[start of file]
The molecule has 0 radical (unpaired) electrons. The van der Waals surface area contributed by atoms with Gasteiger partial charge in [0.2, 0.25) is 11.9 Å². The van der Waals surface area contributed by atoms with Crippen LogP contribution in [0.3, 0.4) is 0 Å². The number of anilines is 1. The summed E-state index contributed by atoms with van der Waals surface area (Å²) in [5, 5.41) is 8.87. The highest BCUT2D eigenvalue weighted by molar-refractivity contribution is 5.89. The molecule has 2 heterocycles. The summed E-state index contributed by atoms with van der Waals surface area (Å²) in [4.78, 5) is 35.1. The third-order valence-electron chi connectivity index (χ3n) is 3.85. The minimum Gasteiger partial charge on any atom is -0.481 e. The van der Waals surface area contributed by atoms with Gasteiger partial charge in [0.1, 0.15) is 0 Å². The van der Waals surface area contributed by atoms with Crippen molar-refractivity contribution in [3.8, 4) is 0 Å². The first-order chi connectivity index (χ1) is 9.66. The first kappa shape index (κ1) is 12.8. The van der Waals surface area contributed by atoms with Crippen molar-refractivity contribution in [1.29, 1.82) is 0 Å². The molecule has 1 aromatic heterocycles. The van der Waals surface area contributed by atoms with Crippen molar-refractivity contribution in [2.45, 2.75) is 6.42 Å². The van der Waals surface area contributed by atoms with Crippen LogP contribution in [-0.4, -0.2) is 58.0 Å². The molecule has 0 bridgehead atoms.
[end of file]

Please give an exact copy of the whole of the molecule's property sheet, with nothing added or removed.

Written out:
The molecule has 0 radical (unpaired) electrons. The van der Waals surface area contributed by atoms with Gasteiger partial charge in [0.2, 0.25) is 11.9 Å². The van der Waals surface area contributed by atoms with Crippen LogP contribution in [0.3, 0.4) is 0 Å². The number of anilines is 1. The summed E-state index contributed by atoms with van der Waals surface area (Å²) in [5, 5.41) is 8.87. The highest BCUT2D eigenvalue weighted by molar-refractivity contribution is 5.89. The molecule has 2 heterocycles. The summed E-state index contributed by atoms with van der Waals surface area (Å²) in [4.78, 5) is 35.1. The third-order valence-electron chi connectivity index (χ3n) is 3.85. The minimum Gasteiger partial charge on any atom is -0.481 e. The van der Waals surface area contributed by atoms with Gasteiger partial charge in [0.1, 0.15) is 0 Å². The van der Waals surface area contributed by atoms with Crippen molar-refractivity contribution in [3.8, 4) is 0 Å². The first-order chi connectivity index (χ1) is 9.66. The first kappa shape index (κ1) is 12.8. The van der Waals surface area contributed by atoms with Crippen molar-refractivity contribution in [1.29, 1.82) is 0 Å². The molecule has 1 aromatic heterocycles. The van der Waals surface area contributed by atoms with Crippen molar-refractivity contribution in [2.45, 2.75) is 6.42 Å². The van der Waals surface area contributed by atoms with Crippen LogP contribution in [-0.4, -0.2) is 58.0 Å². The molecule has 0 bridgehead atoms.